I’m working with the phases of mobbing as defined by Heinz Leymann and articulated by Dr. Noa Davenport. It’s worthy of note that Wikipedia defines this as stage three. Regardless of how stages are quantified researchers agree that distinct phases of mobbing, or bullying by a group, exist. I’ll add that I’m focusing on workplace abuse here. In the fifth stage of mobbing the targets professional reputation is almost always ruined. Currently, it’s considered impossible to fix that damage. Typically the target must relocate or change professions, if not both! This is completely unacceptable!

In order to be effective at correcting damage to their reputation the target must be effective at holding the perpetrator accountable for their behavior. This isn’t mean or confrontational, at all. According to the Harvard Business Review blog we can’t get workplace abuse under control without holding the perpetrators accountable. Moreover, these people reoffend. It’s saving someone else’s mental health and reputation! It’s a good deed and the more ethical course of action!

In the fourth phase of mobbing bullies and employers, frequently they are the same person, create a zero sum game. Either the target is mentally ill or the bully and their cohorts have caused a state of duress that may well have caused a mental breakdown. This zero sum game is easily won, provided the target is healthy again.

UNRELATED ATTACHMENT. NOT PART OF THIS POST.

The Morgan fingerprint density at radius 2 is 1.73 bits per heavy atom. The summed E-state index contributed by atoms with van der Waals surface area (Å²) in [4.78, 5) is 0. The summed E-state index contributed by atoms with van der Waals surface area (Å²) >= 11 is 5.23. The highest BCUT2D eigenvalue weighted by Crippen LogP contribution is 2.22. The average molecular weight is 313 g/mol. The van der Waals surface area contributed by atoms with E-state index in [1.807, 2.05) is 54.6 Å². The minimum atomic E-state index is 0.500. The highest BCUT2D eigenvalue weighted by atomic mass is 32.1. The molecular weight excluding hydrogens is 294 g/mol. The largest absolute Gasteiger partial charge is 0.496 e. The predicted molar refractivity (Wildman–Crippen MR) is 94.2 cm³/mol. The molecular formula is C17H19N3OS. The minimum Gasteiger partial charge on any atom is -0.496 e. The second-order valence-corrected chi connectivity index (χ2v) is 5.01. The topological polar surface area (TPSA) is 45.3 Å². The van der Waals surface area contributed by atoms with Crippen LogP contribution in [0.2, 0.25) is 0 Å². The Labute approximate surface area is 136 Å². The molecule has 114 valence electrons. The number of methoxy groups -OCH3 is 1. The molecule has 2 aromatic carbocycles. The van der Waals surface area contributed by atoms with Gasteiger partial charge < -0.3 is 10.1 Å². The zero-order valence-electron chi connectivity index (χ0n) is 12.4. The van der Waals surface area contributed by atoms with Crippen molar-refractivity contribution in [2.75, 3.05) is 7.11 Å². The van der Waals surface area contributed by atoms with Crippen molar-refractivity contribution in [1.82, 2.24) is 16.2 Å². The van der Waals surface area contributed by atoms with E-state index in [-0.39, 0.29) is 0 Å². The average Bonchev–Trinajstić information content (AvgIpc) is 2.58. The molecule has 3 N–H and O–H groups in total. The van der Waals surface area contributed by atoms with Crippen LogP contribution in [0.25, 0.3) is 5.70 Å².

Naturally, it will be important to address slander as well. That’s simple. It’s only a matter of addressing it directly. Gossip is almost always inherently irrational.

Severely abusive individuals almost always project their severe emotional problems onto their targets. It’s intuitive that the aggressor is the one with the emotional problems. It’s inherently irrational to trust an abusive individual’s analysis of their victim’s character, period. But people do it. Address both directly!

Bullies count on secrecy and fear. As soon as they are held accountable and the silence is gone, their power is gone. Now, some are potentially physically violent and honestly I’m concerned about that in this case but it makes sense to use discretion there and also confront the possibility directly. It’s ideal to threaten to press charges.

They will try to say that it was a unique and unfortunate series of circumstances. Sometimes victim’s who are in denial come to that conclusion of their own volition. It isn’t true. Address it in advance. These patterns are well researched.